It is an understatement of grand proportions to say the financial markets are complex and have a lot of moving parts. Therefore, looking at what is actually happening vs. being overly concerned about what may happen next is a good way to stay in line with the forces of supply and demand.
Employment Data Aligned With Markets
The bullish employment report may have come as a surprise to many, but as we describe below, the markets were dropping bullish hints prior to Friday's announcement. The recap of the employment data from Bloomberg:
Payrolls expanded by 165,000 workers last month following a revised 138,000 increase in March that was larger than first estimated, Labor Department figures showed today in Washington. The median forecast of 90 economists surveyed by Bloomberg projected a 140,000 gain. Revisions to the prior two months' reports added a total of 114,000 jobs to the employment count in February and March.
Trend Still Favored Stock Bulls
The conditions described below allowed us to enter Friday's session with long positions and no exposure to the short side of the market. How can these charts help us going forward? They still favor bullish outcomes for stocks. Until something "flips" on the charts, the odds will favor risk assets over defensive assets.
On April 30 we covered three areas of the market that were starting to turn back toward the bullish stock market camp. One of them examined the weekly trend in the S&P 500 Index. Moving averages help us filter out some day-to-day volatility and focus on the longer-term trend. The most favorable conditions for stocks occur when the following are in place: (a) price (black line) is above both moving averages (blue and red), (b) the faster moving average is above the slower moving average (blue above red), and (c) the slopes of the moving averages are positive. A "bearish look" from a trend perspective is described via the red text in the chart below. Below is a version of the chart the day before Friday's widely-watched employment report. Notice the chart looked healthy and bullish.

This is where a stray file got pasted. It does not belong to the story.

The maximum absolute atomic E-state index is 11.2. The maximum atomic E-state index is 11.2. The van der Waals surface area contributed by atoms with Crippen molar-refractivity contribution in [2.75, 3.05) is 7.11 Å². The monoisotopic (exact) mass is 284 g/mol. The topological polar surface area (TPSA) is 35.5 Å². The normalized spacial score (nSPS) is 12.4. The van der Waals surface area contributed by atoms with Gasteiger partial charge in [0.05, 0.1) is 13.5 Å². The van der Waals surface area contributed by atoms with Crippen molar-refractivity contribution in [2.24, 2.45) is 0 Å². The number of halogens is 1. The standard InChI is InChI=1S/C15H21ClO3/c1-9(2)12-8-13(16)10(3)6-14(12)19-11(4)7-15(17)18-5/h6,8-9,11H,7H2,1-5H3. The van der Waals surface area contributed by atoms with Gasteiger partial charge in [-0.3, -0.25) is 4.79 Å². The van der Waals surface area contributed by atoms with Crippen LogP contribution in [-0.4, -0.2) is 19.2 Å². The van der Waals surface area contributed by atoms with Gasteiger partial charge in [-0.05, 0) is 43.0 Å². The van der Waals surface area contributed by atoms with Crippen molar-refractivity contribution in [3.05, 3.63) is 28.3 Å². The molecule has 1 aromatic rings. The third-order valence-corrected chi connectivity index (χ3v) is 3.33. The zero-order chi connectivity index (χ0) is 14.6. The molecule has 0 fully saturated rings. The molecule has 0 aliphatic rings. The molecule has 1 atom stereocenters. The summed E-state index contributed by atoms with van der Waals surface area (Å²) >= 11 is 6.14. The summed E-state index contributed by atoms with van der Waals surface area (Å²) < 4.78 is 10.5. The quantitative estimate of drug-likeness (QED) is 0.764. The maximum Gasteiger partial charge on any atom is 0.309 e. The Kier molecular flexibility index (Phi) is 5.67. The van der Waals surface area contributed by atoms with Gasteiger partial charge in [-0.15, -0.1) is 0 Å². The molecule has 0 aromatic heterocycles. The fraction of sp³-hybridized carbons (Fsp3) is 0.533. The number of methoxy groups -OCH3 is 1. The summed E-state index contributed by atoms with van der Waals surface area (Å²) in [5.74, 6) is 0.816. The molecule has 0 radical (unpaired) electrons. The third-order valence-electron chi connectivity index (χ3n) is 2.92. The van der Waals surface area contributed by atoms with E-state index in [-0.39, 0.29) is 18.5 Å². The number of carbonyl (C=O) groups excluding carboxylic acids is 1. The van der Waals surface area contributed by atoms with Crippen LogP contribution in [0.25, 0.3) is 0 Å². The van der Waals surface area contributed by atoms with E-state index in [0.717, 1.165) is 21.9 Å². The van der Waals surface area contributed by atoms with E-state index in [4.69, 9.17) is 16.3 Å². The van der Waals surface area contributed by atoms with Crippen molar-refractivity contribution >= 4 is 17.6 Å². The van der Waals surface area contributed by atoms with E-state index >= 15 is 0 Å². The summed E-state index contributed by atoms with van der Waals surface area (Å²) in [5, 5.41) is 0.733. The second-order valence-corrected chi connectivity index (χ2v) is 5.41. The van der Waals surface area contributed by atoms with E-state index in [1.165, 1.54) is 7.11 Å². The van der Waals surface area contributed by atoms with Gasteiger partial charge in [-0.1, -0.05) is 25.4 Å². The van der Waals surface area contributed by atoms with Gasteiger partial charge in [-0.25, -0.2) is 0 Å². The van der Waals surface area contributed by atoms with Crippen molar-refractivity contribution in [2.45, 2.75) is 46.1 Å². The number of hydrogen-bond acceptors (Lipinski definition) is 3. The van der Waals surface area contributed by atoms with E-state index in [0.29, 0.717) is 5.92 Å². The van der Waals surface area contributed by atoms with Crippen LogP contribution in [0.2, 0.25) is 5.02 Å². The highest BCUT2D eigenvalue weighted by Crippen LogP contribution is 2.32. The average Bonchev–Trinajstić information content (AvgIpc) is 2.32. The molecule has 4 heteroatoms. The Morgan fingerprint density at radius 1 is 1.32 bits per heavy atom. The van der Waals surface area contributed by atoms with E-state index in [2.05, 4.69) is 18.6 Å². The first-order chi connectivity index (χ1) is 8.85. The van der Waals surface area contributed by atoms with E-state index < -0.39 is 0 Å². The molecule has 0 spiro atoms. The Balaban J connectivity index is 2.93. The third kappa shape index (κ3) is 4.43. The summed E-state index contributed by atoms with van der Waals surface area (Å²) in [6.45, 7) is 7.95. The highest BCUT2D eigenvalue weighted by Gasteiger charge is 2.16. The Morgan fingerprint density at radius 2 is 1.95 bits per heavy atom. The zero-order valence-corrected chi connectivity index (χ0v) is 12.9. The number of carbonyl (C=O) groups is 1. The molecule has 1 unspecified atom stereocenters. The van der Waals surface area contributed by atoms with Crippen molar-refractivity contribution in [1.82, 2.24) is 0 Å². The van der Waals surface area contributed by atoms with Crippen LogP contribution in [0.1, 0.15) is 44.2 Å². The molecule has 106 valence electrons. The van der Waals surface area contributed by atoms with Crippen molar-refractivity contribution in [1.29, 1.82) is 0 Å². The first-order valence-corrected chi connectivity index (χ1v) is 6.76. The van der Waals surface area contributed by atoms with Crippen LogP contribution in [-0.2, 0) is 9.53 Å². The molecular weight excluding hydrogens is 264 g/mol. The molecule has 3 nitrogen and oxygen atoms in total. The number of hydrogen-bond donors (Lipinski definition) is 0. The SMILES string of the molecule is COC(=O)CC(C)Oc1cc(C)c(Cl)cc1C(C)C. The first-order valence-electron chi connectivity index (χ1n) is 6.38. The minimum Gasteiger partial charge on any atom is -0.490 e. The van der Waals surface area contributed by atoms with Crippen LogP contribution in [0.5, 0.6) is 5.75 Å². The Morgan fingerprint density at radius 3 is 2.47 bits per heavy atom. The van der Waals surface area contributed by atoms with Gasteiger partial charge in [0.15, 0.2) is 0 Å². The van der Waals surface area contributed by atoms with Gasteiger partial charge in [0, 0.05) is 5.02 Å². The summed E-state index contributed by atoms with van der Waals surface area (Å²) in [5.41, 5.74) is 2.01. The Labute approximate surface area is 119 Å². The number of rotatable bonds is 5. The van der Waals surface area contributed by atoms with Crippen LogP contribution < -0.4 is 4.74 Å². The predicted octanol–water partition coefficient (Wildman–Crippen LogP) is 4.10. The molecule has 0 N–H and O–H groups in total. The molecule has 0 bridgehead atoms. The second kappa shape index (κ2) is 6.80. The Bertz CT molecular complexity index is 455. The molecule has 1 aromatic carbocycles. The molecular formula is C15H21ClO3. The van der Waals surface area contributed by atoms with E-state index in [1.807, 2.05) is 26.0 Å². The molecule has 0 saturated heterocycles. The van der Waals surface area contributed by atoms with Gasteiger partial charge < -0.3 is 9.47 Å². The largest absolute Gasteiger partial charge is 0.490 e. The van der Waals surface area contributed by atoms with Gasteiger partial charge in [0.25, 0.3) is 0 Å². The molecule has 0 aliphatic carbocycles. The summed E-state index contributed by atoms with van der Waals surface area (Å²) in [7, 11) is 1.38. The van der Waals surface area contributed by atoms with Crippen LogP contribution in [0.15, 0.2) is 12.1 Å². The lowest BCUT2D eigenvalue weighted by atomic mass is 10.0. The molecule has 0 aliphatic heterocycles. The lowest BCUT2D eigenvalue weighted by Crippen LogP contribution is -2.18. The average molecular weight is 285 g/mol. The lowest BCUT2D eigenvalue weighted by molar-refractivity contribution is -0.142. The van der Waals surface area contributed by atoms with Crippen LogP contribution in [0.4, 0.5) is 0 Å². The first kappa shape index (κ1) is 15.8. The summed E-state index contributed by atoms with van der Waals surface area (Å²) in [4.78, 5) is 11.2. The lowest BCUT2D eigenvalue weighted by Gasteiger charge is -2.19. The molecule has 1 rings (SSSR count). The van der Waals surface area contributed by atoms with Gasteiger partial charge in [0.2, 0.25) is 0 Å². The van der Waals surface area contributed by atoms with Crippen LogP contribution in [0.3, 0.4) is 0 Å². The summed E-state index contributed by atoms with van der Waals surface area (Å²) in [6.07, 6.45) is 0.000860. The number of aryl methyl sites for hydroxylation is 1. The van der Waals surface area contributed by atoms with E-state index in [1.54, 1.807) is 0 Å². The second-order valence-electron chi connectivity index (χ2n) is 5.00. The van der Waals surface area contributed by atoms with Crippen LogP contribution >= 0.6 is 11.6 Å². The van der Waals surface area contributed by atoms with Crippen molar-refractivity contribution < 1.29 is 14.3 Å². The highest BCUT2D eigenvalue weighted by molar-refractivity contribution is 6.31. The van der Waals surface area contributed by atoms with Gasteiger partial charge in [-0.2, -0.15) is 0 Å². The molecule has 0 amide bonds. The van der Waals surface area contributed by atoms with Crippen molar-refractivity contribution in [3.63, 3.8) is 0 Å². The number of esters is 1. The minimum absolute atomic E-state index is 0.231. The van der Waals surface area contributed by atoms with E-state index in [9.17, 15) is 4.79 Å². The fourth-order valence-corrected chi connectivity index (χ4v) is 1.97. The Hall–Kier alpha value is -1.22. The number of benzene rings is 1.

The Fear Trade Was Still Lagging
After Wednesday's 14 point drop in the S&P 500, we stated the declines were not all that meaningful in terms of impacting the bullish trends. We also tweeted an updated version of the bond (AGG) vs. stock (SPY) chart below after Thursday's close stating bonds had some work to do relative to stocks.
Below is a version of the bond vs. stock chart heading into Friday's monthly employment report.
Breadth Was Also Improving
Another tell on the employment front was market breadth. We showed a version of the chart below on April 30. Market breadth speaks to the percentage of stocks participating in a rally. Healthy markets have broad participation. The Summation Index, shown below, is an intermediate-term measure of market breadth. All things being equal, bulls would prefer to see the line rise on the chart below. The Summation Index recently initiated an attempt at a reversal as ECB rate cut chatter increased.
Markets Improved After April 18 Low
The markets looked vulnerable the week of April 14. However, after the S&P 500's low on April 18, things began to improve on April 23 when weak data from Europe increased the odds of an interest rate cut in Europe. Since then, the charts above also pointed to a more positive outlook. Asset classes and market breadth were dropping hints that a favorable employment report was coming on Friday. As we will find more often than not, the markets were right. If another leg up is in the cards, foreign (EFA) and technology stocks (QQQ) may provide leadership.